The political and ideological concerns aside, the fundamental economic argument in favor of postsocialist transition to a market system has been a supposition that it will improve allocative efficiency and thus the competitiveness of the industries and standard of living of households. It is believed that the shift of property rights from the state to private sector must quickly facilitate such an improvement. Yet in the majority of cases, even after the first decade of transition, the economies have not returned to the path of sustainable growth. The countries tackling the issues of recovery and growth relatively better are these which were able to focus not only on de-nationalization of the state assets, but mainly on the development of venture entrepreneurship. The grass-rooted development of especially small and medium enterprises has contributed significantly to overcoming the transitional depression and then to recovery and fast growth. Yet to accomplish such a sequence specific systemic and policy conditions must be met. To facilitate such a path of development proper institutional arrangements must be executed by the governments, legal framework must be established and the government policies ought to support the rise and competitive performance of the small and medium enterprises (SME). Liberalization is a prerequisite of growth of this sector in transition economies, but is not a sufficient condition. The crucial factors involve the institutional arrangements.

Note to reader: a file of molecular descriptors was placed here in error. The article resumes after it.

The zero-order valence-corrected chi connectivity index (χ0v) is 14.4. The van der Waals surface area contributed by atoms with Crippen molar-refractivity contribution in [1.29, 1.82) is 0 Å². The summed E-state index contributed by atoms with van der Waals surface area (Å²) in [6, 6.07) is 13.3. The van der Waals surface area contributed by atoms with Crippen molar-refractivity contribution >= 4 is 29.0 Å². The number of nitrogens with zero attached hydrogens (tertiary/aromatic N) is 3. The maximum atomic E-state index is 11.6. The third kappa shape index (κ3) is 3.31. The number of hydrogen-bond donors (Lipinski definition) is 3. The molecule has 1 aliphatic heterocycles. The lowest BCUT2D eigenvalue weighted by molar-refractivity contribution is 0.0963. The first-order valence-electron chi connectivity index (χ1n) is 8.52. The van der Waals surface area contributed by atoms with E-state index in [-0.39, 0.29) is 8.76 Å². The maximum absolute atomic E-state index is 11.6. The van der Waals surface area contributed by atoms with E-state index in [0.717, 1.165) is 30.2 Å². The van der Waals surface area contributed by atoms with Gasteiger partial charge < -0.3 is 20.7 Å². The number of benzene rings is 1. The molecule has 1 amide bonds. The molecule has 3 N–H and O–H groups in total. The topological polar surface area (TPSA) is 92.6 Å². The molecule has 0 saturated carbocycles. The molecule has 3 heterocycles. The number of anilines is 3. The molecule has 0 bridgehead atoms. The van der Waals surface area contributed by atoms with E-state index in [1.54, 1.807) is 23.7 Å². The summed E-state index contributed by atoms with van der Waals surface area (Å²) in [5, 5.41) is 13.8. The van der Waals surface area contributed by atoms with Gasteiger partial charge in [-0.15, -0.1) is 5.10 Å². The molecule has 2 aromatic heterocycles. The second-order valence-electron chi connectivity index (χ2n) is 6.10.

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Research Article| June 01 2000
Transition to a market and entrepreneurship: the systemic factors and policy options☆
☆ Paper for the UNU/WIDER project ‘Small and Medium Enterprises: How does Entrepreneurship Develop in Postsocialist States’. Presented at the Conference in Helsinki, Finland, 18–19 June 1999. E-mail address:firstname.lastname@example.org (G.W. Kolodko).
Communist and Post-Communist Studies (2000) 33 (2): 271–293.
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Grzegorz W. Kolodko; Transition to a market and entrepreneurship: the systemic factors and policy options☆. Communist and Post-Communist Studies 1 June 2000; 33 (2): 271–293. doi: https://doi.org/10.1016/S0967-067X(00)00007-6
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